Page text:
MEDITATION MIND BODY SPIRITUALITY

The Value of Anxiety

Author: Jeffrey Ordonez

As you can imagine as one of the leading members of Christ Audio I've received my fair share of calls and emails. Once I spoke to a lady concerned over her adult child who was married and had children of his own. She constantly fretted over his travels, business, and marriage. As she expressed her feelings I noticed a tendency to overthink many aspects of her son's life. Even small details would conjure imaginations, usually negative.

I asked about her son's affairs. To my surprise he had never encountered major misfortune in his travels, business, or marriage. In fact, he was successful, happy, and in a very stable relationship with his wife. When I asked what I could do for her, she answered with a prayer request for her son.

Undoubtedly, the mother needed more prayer than her son. The attics of the mother in this story displayed hallmark anxiety symptoms. Anxiety and overthinking tend to be partners on a very ugly path that changes a person.

The Value of Anxiety

Probing deeper I discovered that mom could never relax. Even during festive occasions she expressed worry and sometimes dissatisfaction over a multitude of things. Fully enjoying a festive occasion with her family was usually tainted with underlying thoughts of doubt, fear, and sometimes anger.

Over the years I've pondered the value of anxiety. Can anyone really benefit from anxiety? Anxiety is a combination of biological and psychological mechanisms that helps millions of people each day. Low to moderate amounts of anxiety is normal and can actually help an individual think ahead, deliberate longer over a decision, help us to perform better, and keep us out of trouble.

But when the anxiety button is left "on" problems begin. In the case of the anxious mother, anxiety shrouded her mind. Her view of life was mostly negative, although she didn't see it that way. Additionally, it caused her to magnify situations with overthinking making things worse for herself and others. Compounding the problem were a flurry of intense emotions that further exacerbated an already troublesome pattern.

Our conversion centered around her need to always help. Her son never needed help yet she had a nearly obsessive drive to always be of assistance. No matter how small the task she would step in and "make things better", which of course was driven by an inner compulsion that needed satisfaction. After satisfying one compulsion she'd move on to the next, and so on

As you can imagine a mentality like this can never fully enjoy life in the present moment. The depth of our spiritual existence can only be appreciated when we stop trying so hard to live and just... live.

Now it's time address the elephant in the room. Anxiety is a mental illness that affects mind and body. The central theme for this mom was her desire to help, or make things better, even when her help was not needed. During my interview with her I noticed cyclical mental patterns, disjointed thought, and sometimes a lack of memory. These are all symptoms of anxiety.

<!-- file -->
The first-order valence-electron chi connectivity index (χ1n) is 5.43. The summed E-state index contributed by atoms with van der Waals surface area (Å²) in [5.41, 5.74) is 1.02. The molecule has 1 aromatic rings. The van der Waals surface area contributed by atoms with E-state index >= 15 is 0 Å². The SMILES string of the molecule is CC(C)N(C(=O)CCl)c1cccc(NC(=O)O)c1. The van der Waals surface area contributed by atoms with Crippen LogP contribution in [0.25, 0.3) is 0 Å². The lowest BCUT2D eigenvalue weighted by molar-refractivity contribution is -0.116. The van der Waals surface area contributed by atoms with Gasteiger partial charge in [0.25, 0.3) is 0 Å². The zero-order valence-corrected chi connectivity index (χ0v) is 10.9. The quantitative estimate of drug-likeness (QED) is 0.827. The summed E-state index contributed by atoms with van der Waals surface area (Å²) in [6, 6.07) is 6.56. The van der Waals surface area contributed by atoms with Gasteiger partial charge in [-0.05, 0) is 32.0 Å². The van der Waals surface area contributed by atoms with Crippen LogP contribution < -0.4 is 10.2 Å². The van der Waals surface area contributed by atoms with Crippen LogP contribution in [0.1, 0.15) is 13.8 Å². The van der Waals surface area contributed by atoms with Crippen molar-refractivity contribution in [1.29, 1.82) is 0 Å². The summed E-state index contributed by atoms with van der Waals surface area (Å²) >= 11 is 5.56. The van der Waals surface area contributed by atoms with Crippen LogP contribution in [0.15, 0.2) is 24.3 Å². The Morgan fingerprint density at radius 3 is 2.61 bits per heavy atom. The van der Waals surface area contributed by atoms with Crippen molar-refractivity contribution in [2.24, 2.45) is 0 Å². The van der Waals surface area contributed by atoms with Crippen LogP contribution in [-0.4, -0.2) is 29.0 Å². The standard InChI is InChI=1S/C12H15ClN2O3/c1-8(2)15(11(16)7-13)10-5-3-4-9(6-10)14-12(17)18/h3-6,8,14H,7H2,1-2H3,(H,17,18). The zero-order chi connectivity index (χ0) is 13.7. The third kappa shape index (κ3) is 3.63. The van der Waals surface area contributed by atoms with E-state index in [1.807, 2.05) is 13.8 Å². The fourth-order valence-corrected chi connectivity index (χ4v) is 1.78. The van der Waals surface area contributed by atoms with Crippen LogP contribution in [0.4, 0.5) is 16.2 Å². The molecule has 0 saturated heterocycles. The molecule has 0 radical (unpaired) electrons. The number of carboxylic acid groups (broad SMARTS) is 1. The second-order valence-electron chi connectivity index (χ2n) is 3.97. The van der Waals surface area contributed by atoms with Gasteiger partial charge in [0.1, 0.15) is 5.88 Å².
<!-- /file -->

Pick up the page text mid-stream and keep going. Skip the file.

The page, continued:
Anxiety short circuits cognitive skills, causes lack of clarity, and depresses memory. These shortcomings are generally caused by stress and the ensuing biological mechanisms. If the cycle is not properly addressed symptoms may worsen and cause more harm.

In the case of mom, if her son was truly in harms way, or in dire need, her over stressed cognitive skills would not permit her to make the best choice for her son.

For number of years clarity and high cognitive skills have been associated with an "actively relaxed" mind, generally induced by a meditation practice. A person in this state of mind can more rapidly react to an emergency with faster and more appropriate actions than a person with debilitated cognitive skills. So mom has it backwards. If she wants to be her son's best aid she needs to let go of the psychology that holds her prisoner in the halls of anxiety. Then she can be a source of inspiration, wisdom, and true help to her son.

To my surprise this mom meditated every day, exercised frequently, and was on healthy diet. Looking into her life we can surmise that a healthy lifestyle may not be the answer to the anxiety woes.

This case clearly shows that there are two components to anxiety, psychological and biological. Regardless of how the body is maintained the mind can still wreak havoc. Worst yet, the inflections of the mind have the insidious ability to disrupt good health. So what is gained with meticulous prowess is lost to the mind gremlins who steal, plunder, and destroy. 

You can benefit from anxiety if you keep it under control. Healthy anxiety can guide us and keep us safe. Left unchecked it can destroy us from within.

Do You Have Anxiety?

Overthinking and constantly ruminating over everything is a classic symptom of any type of anxiety disorder. A brain that has the hyper-vigilant switch turned on is always on the watch for what it thinks to be dangerous or worrisome. If not properly addressed the effects can be devastating for some people. To help you understand whether or not you might be affected by anxiety here's a simple list of questions to get you started.

  • Do you sometimes think about what people should have said or should not have said? This may be a symptom of common in social anxiety.
  • Do you worrying incessantly about how you are looked at by others? Do you worry about how you are measuring up to the world? This may be a symptom of common in social and performance anxiety.
  • Do you create fearful what-if scenarios about things that could go wrong for yourself, loved ones, and the world? This may be a symptom of common in generalized anxiety disorder.
  • Do you ever have extreme imaginations about your deficiencies, faults, and incompetencies. This may be a symptom of all anxiety disorders.
  • Do you ever feel trapped inside? Do you feel panic or high stress, so much that breathing is difficult and you fear being around people? This may be a symptom of panic disorder with or without agoraphobia.
  • Do you constantly worrying about a multitude of things? Are your thoughts sometimes obsessive? Can they lead to frightening mental scenarios that make you nervous? Do you go back and think those thoughts constantly? This may be a symptom of obsessive-compulsive disorder.
  • Have you ever noticed that one thought can cascade into chain of worrisome thoughts? This may be a symptom of all anxiety disorders?